In Scarborough there is a park on each side of the Ramsdale valley, which is crossed by the Cliff Bridge, built in 1827, and the Ramsdale Valley Bridge, opened in 1865. Ramsdale Valley (once the scene of corn mills) became the People's Park in 1860. The main road through the valley (formerly Mill Lane) was completed in 1861. People's Park was named Valley Gardens in 1912.
Extract from Bulmer's History and Directory of North Yorkshire (1890)
Ramsdale Valley: Scarborough derives an advantage not possessed by many watering places from its natural conformation of hill and dale. Not only has it two distinct portions, separated by the valley, but connected by the two bridges which obviate the necessity for a descent of the one hill and an ascent of the other; but the rocky promontory of castle cliff gives it two bays, each with its own distinctive features of attraction of an opposite character.
New (Cliff) Bridge, Scarborough in 1830
The Cliff Bridge, which spans the ravine, in which the Aquarium is built, and leads from St. Nicholas' Cliff to the Spa, is a splendid iron structure, 414 feet long and 13½ feet wide, whilst the height above water mark is 75 feet. The foundation stone was laid in 1826, and the bridge was opened to the public in 1827. It cost about £9,000. In 1880 the width of the road was increased, and a siding was added for the convenience of persons desiring only to walk between the town and the south cliff. The toll is one halfpenny. The prospect from this bridge is at once extensive and varied, and with the walks about the Spa, a picture is constituted which is not often equalled, and seldom excelled.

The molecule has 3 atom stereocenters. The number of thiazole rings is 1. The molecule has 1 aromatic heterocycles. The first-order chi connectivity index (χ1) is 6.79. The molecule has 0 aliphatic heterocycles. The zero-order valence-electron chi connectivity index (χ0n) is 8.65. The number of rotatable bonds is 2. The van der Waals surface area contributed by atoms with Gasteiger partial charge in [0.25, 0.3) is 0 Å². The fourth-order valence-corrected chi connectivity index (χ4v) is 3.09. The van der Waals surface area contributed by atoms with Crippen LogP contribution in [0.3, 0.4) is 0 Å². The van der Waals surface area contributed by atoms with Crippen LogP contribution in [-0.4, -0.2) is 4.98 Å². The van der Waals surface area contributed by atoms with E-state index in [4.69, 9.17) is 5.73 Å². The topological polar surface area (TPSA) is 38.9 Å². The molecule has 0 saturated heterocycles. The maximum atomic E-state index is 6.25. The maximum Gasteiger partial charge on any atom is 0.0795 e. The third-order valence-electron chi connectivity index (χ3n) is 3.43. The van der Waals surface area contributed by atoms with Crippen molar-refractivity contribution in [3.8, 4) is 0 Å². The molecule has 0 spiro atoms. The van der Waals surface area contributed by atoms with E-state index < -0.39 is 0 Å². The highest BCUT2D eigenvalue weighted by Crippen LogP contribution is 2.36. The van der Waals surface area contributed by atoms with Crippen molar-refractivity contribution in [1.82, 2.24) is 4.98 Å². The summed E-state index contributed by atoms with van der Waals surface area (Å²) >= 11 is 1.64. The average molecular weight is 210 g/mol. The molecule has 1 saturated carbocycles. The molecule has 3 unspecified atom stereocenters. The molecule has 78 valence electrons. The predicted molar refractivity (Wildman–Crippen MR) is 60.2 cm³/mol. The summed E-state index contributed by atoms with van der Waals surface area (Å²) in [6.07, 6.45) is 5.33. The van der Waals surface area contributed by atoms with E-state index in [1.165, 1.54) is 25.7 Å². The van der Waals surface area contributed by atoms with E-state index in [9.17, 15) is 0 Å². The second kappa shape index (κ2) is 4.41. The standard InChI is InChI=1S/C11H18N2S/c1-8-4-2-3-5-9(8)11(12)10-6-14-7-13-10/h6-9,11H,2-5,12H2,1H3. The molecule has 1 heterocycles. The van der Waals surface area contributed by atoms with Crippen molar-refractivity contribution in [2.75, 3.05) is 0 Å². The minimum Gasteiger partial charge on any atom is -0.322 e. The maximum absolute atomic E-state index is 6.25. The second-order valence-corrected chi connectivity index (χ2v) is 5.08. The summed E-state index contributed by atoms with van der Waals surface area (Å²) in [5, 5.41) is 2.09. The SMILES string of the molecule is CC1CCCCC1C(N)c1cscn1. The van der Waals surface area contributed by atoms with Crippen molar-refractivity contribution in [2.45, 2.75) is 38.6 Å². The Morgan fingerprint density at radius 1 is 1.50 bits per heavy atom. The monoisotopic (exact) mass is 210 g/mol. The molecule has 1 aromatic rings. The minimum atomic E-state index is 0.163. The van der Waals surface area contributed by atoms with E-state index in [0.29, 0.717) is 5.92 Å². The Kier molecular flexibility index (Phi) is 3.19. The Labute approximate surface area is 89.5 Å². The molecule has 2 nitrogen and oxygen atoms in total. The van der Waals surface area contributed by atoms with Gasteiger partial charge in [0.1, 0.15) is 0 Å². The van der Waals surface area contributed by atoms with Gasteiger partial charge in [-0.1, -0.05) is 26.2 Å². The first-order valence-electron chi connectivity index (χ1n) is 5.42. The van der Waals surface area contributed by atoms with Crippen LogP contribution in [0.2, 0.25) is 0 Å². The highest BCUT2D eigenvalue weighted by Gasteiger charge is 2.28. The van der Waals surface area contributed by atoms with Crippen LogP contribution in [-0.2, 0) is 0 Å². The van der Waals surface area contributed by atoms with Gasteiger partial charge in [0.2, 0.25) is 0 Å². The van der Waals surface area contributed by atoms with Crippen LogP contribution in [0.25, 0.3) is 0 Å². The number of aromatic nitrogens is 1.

The Valley Bridge has proved, next to the Cliff Bridge, one of the most important additions to the means of inter-communication in the town, as it has done away with the necessity for the descent and ascent of steep cliffs between the two portions of the town. It was first erected over the Ouse at York, but purchased and re-erected here by a company in 1865. The bridge consists of three spans of neary 300 feet each, crossed by means of wrought-iron girders. The roadway on the bridge itself rises about nine feet from south to north. The length of the iron work is 550 feet, and the clear width 39 feet. The toll is one halfpenny each person; for horses, carriages, &c., see bye-laws.
The views on either hand from this bridge are truly charming. Looking down the valley may be seen winding walks amid the foliage of the park, the wooded sides of which are relieved by the richly cultivated gardens; further, the Museum and the Aquarium, the Cliff Bridge and Grand Hotel; and beyond, the castle hill with the German ocean in the distance studded with vessels. The view inland is a panorama of hills and dales and sylvan beauty.
The People's Park: This name has been given to Ramsdale Valley, commencing near the Aquarium and extending towards Falsgrave. It is thickly wooded, and tastefully laid out, with numerous walks and seats. A path branching to the right, under a splendid avenue of lofty trees, leads to the railway station. Further up is the fish pond, while many rare swans, geese, and other fowls of various plumage add picturesqueness to the scene.